Delhi celebrates noisy, polluted Diwali
Asthma patients had a tough time this Diwali, with levels of the toxic sulphur dioxide reaching a new high. Overall, there was little respite from pollution, which has become a yearly feature every year, over last year on this day.delhi Updated: Nov 05, 2013 01:28 IST
Asthma patients had a tough time this Diwali, with levels of the toxic sulphur dioxide reaching a new high. Overall, there was little respite from pollution, which has become a yearly feature every year, over last year on this day.
Amid widespread use of fire crackers on Sunday night, the pollutant sulphur dioxide peaked to 114 microgramme per cubic meter — 1.4 times the safe limit. Its maximum impact was seen in Punjabi Bagh, a dense residential area.
“This shows that more crackers with higher sulphur compounds were burnt. Some of the most notorious instances of smog, like the London Smog that had killed 4,000 people in 1952, had high levels of sulphur dioxide along with extremely fine particles,” said Anumita Roychowdhury, an expert at the Centre for Science and Environment.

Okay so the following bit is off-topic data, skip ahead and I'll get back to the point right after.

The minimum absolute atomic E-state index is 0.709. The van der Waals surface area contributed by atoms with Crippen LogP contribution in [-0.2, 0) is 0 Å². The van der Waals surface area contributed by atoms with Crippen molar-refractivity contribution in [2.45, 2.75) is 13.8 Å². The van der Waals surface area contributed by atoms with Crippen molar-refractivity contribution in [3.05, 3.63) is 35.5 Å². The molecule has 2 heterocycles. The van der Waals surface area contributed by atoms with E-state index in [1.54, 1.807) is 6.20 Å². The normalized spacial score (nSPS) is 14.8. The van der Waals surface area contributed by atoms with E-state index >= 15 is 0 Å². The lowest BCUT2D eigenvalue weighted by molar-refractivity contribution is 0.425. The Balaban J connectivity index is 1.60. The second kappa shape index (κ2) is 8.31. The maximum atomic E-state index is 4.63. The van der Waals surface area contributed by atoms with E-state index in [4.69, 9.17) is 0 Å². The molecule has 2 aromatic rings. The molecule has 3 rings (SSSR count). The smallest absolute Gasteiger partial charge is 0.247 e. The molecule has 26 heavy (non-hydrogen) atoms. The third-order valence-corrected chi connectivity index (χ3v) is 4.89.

The Central Pollution Control Board said noise levels at the Netaji Subhas Institute of Technology, CPCB, Delhi College of Engineering and Dilshad Garden were recorded as 58dB, 62dB, 52dB and 56dB. Last year, the figures for the spots were 56dB, 58dB, 50dB and 49dB, showing that noise pollution levels rose year-on-year on Sunday.
This Diwali, the SO2 range was 35-114 microgramme per cubic metre. Last Diwali, it was 20-88 microgramme per cubic metre. Both minimum and maximum levels have increased this year.
“SO2 is a poisonous gas, an increase of which can lead to extreme breathlessness. It is especially harmful for those with chronic lung diseases like asthmatic patients,” Dr Praveen Pandey of Max Super Speciality Hospital, Patparganj, said.
The increase in minimum levels indicates that pollution was widespread in the city and also high. The peak can vary according to meteorological conditions as well.
“A lot more public awareness and control methods are needed to make a significant impact,” Roychowdhury said.
The Delhi Pollution Control Committee chief, Sandeep Mishra, however, saw a few positives.
“Nitrogen dioxide range is similar to 2012. Peak levels for fine particles (with sizes of 10/2.5 microns or less) have come down. The range of carbon monoxide levels is also lower than last year.”
The DPCC conducted air-quality monitoring at six locations — RK Puram, Mandir Marg, Punjabi Bagh, Anand Vihar, Civil Lines and IGI Airport.